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Robert Browning frequently wrote dramatic monologues to enhance the dark and avaricious qualities in his works. Browning's use of this particular style is to "evoke the unconstrained reaction of a person in aparticular situation or crisis" (Napierkowski 170). A poem may say one thing, but when mixed with dramatic monologue, it may "present a meaning at odds with the speaker's intention"(Napierkowski 170). This change may show the reader more insight into the poem without directly stating the underlying facts. The reader is allowed to "isolate a single moment in which the character reveals himself more starkly" (Napierkowski 171). Browning's use of dramatic monologue "disposes the reader to suspend moral judgement" (Napierkowski 171) causing a haughtiness to hover over many of his works.
Browning uses irony in conjunction with dramatic monologue to produce a sinister and domineering effect. Irony, much like dramatic monologue, can make the reader question the true underlying meaning of the passage. This brief confusion causes an eeriness to be brought about in the work. In "My Last Duchess," verbal irony is demonstrated when the Duke says to his guests, "even had you skill in speech . . . which I have not"(35-36).
Throughout the poem the Duke proves that he is "quite a polished speaker"(Markley
172). The Duke is not a modest man, but him making this seemingly humble statement in the midst of all his power stricken remarks establishes situational irony. Dramatic monologue can make an unforseen ironic statement have an ominous surrounding that totally encompasses the reader's attention. An individual may initially become very disturbed if an unannounced late night visitor knocked on their door, just as the Duke's unanticipated remark brought a weary feeling to the reader.
Throughout "My Last Duchess," Browning uses diction to further increase the haunting effect of his dramatic monologue. His precise and scattered word choice is meant to make the reader recognize the underlying haughtiness in his speech to the Count's emissary. The Duke refers to his former wife's portraits "depth" and "passion" in order to place a cloudiness over the realism of the painting. This, along with the "faint" and "half-flush" appearance that "dies along her throat," brings about an overcast appearance to the poem. The Duke's "trifling" lack of "countenance" is evident in his jealousy of
the Duchess's kindness toward others. Her benevolence "disgusts" the Duke, and causes him to "stoop" down to spouting off "commands" in her direction.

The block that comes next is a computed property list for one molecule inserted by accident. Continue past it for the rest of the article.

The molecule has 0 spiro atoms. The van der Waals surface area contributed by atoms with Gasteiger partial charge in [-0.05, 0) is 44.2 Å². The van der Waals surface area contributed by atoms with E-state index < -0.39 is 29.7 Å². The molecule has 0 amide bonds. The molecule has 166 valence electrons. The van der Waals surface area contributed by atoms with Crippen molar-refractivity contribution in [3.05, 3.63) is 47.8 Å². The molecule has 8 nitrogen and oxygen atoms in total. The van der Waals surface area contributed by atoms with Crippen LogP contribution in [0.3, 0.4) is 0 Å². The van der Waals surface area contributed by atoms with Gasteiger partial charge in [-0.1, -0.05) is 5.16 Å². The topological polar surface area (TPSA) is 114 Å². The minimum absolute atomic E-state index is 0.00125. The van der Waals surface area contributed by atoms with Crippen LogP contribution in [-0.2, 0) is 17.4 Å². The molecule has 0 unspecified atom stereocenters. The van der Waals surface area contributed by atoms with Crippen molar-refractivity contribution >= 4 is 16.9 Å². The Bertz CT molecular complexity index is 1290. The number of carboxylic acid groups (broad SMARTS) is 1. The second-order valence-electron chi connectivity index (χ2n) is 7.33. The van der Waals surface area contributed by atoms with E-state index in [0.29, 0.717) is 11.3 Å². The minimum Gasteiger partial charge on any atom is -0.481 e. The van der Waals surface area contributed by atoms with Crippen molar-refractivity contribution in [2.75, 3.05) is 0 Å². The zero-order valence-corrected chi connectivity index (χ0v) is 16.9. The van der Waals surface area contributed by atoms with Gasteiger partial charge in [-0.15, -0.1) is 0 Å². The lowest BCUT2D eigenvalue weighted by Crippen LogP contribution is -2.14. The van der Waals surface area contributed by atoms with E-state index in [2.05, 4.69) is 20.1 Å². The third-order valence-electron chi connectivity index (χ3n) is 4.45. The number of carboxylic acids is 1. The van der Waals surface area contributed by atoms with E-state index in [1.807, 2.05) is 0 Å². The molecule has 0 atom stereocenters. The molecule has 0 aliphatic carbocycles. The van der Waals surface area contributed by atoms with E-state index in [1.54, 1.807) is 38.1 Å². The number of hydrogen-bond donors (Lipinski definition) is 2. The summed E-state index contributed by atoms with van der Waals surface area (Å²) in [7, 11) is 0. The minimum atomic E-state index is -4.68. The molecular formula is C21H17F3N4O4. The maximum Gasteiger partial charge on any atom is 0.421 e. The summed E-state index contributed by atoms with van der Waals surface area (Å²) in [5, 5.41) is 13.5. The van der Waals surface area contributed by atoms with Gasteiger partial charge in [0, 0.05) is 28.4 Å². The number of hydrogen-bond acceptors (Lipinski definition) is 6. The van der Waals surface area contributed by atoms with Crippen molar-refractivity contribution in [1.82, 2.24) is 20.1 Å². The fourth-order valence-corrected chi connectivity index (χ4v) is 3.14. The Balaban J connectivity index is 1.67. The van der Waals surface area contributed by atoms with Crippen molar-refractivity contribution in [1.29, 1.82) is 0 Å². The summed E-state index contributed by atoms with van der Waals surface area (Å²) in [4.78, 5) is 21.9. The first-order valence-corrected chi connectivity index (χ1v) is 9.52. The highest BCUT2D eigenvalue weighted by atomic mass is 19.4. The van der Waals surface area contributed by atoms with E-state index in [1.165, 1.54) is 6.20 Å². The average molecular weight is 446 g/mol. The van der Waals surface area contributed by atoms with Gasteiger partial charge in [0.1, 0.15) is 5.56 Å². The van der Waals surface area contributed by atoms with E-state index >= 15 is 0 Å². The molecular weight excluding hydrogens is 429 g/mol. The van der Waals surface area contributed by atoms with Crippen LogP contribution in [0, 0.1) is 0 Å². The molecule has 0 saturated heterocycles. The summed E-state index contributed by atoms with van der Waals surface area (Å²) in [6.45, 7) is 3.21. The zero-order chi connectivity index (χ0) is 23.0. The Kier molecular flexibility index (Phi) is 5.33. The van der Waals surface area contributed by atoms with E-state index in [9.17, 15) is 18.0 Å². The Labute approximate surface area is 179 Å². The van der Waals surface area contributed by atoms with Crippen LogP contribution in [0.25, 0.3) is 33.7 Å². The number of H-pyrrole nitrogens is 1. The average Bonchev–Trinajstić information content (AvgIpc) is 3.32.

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Browning's use of imagery escalates the haunting effect in "My Last Duchess." Throughout the poem the Duke proves to be the type of man that has to be in control. His need for control is displayed when he tells his guest that no one may draw "the curtain . . . but I"(10). A portrait of his previous wife is covered by this curtain. The Duke paints his own image of her through this dialogue. Everything the reader hears about the lady is "filtered through the mind and voice of the Duke"(Charles 278). He is obsessed with being in control. He didn't have full control over his previous wife, and that is why he refers to her as "looking as if she were alive"(2) in the portrait. The dominating
image the Duke paints of himself by describing his last wife creates an eerie effect.
The poem "My last Duchess" concludes with one distinct domineering image. The Duke draws his guest's attention to a statue of Neptune taming a seahorse in order to show that he will demand complete obedience from his future wife. "The Duke sees himself as a God" (Charles 279), who will not yield to a subordinate for any reason. The image of the powerful god, taking control of the seahorse demonstrates the Duke's desired relationship between him and any woman. Also, the Duke is showing the emissary that he will rule "his kingdom . . . with an iron fist"(Charles 279) just like Neptune. The
Duke's overbearing statements prove that he will put fear into his wife
through his haunting tactics.
Robert Browning presents a creepy feeling through his dramatic monologues. In "My Last Duchess," he shows the reader the Dukes overbearing need for control and power through imagery, and he causes a weariness to overcome the reader through irony. Browning's use of precise diction also contributes to the eerie developments throughout the poem. By
combining dramatic monologue, irony, precise diction, and imagery together, Browning is able to produce his desired haunting effect.